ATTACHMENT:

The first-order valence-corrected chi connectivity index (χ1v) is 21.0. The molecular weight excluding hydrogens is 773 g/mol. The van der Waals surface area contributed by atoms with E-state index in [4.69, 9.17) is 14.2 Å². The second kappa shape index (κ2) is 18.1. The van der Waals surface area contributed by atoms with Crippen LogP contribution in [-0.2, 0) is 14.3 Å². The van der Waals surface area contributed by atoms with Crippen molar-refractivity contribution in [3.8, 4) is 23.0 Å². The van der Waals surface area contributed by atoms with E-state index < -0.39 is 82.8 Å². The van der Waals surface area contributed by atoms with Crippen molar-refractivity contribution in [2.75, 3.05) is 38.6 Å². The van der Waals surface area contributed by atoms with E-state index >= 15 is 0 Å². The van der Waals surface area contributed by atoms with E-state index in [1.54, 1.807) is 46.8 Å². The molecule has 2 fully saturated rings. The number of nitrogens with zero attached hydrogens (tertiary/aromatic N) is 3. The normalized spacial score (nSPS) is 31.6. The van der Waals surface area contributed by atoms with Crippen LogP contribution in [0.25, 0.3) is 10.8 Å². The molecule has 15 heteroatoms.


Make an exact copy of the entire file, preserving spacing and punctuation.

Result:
The first-order valence-corrected chi connectivity index (χ1v) is 21.0. The molecular weight excluding hydrogens is 773 g/mol. The van der Waals surface area contributed by atoms with E-state index in [4.69, 9.17) is 14.2 Å². The second kappa shape index (κ2) is 18.1. The van der Waals surface area contributed by atoms with Crippen LogP contribution in [-0.2, 0) is 14.3 Å². The van der Waals surface area contributed by atoms with Crippen molar-refractivity contribution in [3.8, 4) is 23.0 Å². The van der Waals surface area contributed by atoms with E-state index < -0.39 is 82.8 Å². The van der Waals surface area contributed by atoms with Crippen molar-refractivity contribution in [2.75, 3.05) is 38.6 Å². The van der Waals surface area contributed by atoms with E-state index >= 15 is 0 Å². The van der Waals surface area contributed by atoms with E-state index in [1.54, 1.807) is 46.8 Å². The molecule has 2 fully saturated rings. The number of nitrogens with zero attached hydrogens (tertiary/aromatic N) is 3. The normalized spacial score (nSPS) is 31.6. The van der Waals surface area contributed by atoms with Crippen LogP contribution in [0.25, 0.3) is 10.8 Å². The molecule has 15 heteroatoms.